HISTORY OF SRI LANKA (PART 1)
Sri Lanka is an old nation with a rich written history that dates back over 2000 years. It’s an island where history fades into fable and lore, and the myths and legends still prevail. This article is a very brief overview of Sri Lankan history. It will explore prehistoric times to the end of the first major kingdom of Sri Lanka. Emphasis is made on important historical points from each era so that travellers can visit and witness these places.
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Prehistoric Sri Lanka
Having once been connected to the continent of Africa itself, Sri Lanka seems to share its nature as a cradle of human evolution. Archaeologists believe that the island was inhabited by humans as early as 700,000 BC. There is enough evidence to suggest that human settlements were definitely present in Sri Lanka 130,000 years ago.
Some well-preserved prehistoric archaeological sites are open to the public. Most of these places give the visitor a very clear idea about how and in what kind of environments early humans thrived in.
A majority of these sites are large bedrock caves. The Sinhalese word “Lena” that appears behind the names of most of these sites means “Cave”.
This prehistoric cave lies 5 km away from the town of Bulathsinhala, Kaluthara. Believed to be occupied by humans since at least 35,000 BC, it has yielded remains of the earliest anatomically modern man in South Asia. The cave is one of the largest in Sri Lanka, with a massive archaeological dug-out in the largest section. A small temple lies outside the cave with a large statue of the reclining Buddha. The cave gets its name from the Chinese Buddhist monk “Fa-Hien” who is believed to have visited it during the 5th century.
Batadomba Lena is a bedrock cave found in the Ratnapura district. It is a beautiful cave in the heart of the wet zone with a 1 km hike through dense vegetation to get there. The remains of the ‘Balangoda man‘ found here denote a stronger and taller man than his ‘Fa-Hien’ ancestor. Fossils here date back to about 28,500 BC. Interestingly the Balangoda Man’s toolkit consisted of geometric microliths. The earliest known geometric microliths from Europe were found around 12,000 BC, almost 16,000 years after the time of the Balangoda man.
Beli Lena is another scenic cave found up in the mountains about 5 km from the town of Kithulgala. Hiking up to the cave or cycling through the windy roads that lead through tea and rubber plantations with scenic mountain vistas on the horizon can be quite a serene experience. At the cave, which is a giant rock sticking out of the face of the mountain, a skinny jet of water that falls off it in front of the entrance makes it all the more beautiful. Human remains found here date back to about 12,000 BC. The site has also yielded salt and seashells (‘bellan’, from which the cave derives its name). This gives evidence to the trade of coastal goods during that time period.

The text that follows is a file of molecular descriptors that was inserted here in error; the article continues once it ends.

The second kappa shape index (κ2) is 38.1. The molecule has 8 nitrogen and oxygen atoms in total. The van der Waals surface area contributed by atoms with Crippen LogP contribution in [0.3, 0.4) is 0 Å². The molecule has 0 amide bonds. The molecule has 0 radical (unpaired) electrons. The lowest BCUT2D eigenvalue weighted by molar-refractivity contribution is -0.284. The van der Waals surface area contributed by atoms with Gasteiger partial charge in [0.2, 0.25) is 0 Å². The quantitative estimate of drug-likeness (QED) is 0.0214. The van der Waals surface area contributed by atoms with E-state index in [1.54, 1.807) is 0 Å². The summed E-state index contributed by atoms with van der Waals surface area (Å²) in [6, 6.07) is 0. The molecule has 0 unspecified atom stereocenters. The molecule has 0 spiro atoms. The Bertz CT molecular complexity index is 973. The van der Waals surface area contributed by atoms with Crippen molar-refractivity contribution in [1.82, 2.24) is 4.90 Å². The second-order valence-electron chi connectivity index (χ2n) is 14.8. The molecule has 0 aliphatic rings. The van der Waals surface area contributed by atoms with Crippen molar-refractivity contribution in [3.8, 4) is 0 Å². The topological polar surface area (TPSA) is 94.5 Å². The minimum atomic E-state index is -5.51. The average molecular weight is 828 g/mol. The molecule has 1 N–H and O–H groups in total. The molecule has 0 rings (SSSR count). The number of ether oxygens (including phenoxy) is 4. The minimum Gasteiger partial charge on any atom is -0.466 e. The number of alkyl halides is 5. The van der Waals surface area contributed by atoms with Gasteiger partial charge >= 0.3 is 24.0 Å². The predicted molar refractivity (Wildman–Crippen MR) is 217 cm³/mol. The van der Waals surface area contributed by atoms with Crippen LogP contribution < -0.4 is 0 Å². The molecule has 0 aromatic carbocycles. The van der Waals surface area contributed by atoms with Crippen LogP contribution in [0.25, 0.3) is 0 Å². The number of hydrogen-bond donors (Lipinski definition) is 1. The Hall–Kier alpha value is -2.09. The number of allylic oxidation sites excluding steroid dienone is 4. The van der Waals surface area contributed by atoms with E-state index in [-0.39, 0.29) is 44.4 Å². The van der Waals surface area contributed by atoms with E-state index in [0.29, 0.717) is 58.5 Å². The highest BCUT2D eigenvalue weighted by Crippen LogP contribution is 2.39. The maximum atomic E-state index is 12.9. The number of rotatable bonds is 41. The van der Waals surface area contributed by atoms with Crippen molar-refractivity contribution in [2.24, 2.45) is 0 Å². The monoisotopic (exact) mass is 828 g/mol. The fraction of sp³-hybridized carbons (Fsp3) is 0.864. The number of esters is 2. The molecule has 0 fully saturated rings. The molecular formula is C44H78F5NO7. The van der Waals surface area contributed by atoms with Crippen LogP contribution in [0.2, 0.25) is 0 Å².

Kingdoms of Sri Lanka
Although there are many indications and new archaeological evidence that suggest the existence of advanced tribes and early cities in Sri Lanka prior to the 5th century BC, this was when writers started to chronicle the lay of the island.
The stories tell of an exiled Indian prince by the name of Vijaya with a band of 700 followers who landed on the Northwestern coast of Sri Lanka. Holding the red earth of the area in his fist he named the island ‘Thambapanni’ (copper sands). From him sprung a line of 181 Monarchs that ruled the island until the last of them was exiled by the British. During this time the Kingdom and Capitol changed quite a few times.
Anuradhapura was founded during the 6th century BC. It became the capital of the Anuradhapura Kingdom during the 4th century BC and remained so over 1400 years. In the year 1017 AD, the city fell to an Invading South Indian army. The Chola invaders moved the capital Southeast to Polonnaruwa, which became the next kingdom of Sri Lanka.
The Anuradhapura Kingdom took Sri Lankan civilisation to a new pinnacle. The largest Dagobas ever to be built, of the old world constructions second only to the pyramids of Giza, were erected during this time period and still stand in full splendour today. A highly advanced and complex irrigation system of canals and reservoirs sustained a predominantly agricultural society. The early introduction of Buddhism (3rd century BC) heavily influenced the culture, inspiring literature, art, and craft. Even today the ancient city of Anuradhapura remains a holy city for thousands of Buddhist travellers from around the world.
Ancient City of Anuradhapura
Anuradhapura today is a strange city. Bordered by a busy modern town lies the ancient city with its many ruins, archaeological sites, towering dagobas and great reservoirs. Connecting most of it is a garden known as “Mahamewna Uyana”. The entrance ticket to the city is 25$ US, and with it, you are permitted to enter all the historic sites within Anuradhapura.